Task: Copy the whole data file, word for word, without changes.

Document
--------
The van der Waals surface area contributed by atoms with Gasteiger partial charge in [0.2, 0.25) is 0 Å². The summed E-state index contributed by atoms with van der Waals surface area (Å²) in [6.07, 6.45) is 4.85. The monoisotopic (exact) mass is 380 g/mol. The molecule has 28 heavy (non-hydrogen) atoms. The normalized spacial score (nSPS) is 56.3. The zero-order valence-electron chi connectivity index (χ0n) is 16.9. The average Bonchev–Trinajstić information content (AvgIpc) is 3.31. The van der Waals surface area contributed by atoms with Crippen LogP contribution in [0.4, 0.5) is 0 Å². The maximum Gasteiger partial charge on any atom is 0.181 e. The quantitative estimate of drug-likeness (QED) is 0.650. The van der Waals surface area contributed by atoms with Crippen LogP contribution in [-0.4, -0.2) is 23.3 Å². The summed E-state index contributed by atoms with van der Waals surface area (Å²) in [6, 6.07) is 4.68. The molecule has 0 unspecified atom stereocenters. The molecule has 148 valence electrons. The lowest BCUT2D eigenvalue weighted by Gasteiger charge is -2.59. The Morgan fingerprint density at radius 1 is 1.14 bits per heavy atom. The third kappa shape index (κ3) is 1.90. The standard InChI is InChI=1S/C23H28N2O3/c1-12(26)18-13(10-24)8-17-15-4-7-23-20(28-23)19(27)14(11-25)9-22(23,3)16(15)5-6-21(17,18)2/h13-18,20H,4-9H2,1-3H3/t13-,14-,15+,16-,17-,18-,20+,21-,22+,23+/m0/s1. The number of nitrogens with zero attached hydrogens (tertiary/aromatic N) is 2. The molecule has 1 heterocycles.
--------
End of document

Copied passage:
The van der Waals surface area contributed by atoms with Gasteiger partial charge in [0.2, 0.25) is 0 Å². The summed E-state index contributed by atoms with van der Waals surface area (Å²) in [6.07, 6.45) is 4.85. The monoisotopic (exact) mass is 380 g/mol. The molecule has 28 heavy (non-hydrogen) atoms. The normalized spacial score (nSPS) is 56.3. The zero-order valence-electron chi connectivity index (χ0n) is 16.9. The average Bonchev–Trinajstić information content (AvgIpc) is 3.31. The van der Waals surface area contributed by atoms with Crippen LogP contribution in [0.4, 0.5) is 0 Å². The maximum Gasteiger partial charge on any atom is 0.181 e. The quantitative estimate of drug-likeness (QED) is 0.650. The van der Waals surface area contributed by atoms with Crippen LogP contribution in [-0.4, -0.2) is 23.3 Å². The summed E-state index contributed by atoms with van der Waals surface area (Å²) in [6, 6.07) is 4.68. The molecule has 0 unspecified atom stereocenters. The molecule has 148 valence electrons. The lowest BCUT2D eigenvalue weighted by Gasteiger charge is -2.59. The Morgan fingerprint density at radius 1 is 1.14 bits per heavy atom. The third kappa shape index (κ3) is 1.90. The standard InChI is InChI=1S/C23H28N2O3/c1-12(26)18-13(10-24)8-17-15-4-7-23-20(28-23)19(27)14(11-25)9-22(23,3)16(15)5-6-21(17,18)2/h13-18,20H,4-9H2,1-3H3/t13-,14-,15+,16-,17-,18-,20+,21-,22+,23+/m0/s1. The number of nitrogens with zero attached hydrogens (tertiary/aromatic N) is 2. The molecule has 1 heterocycles.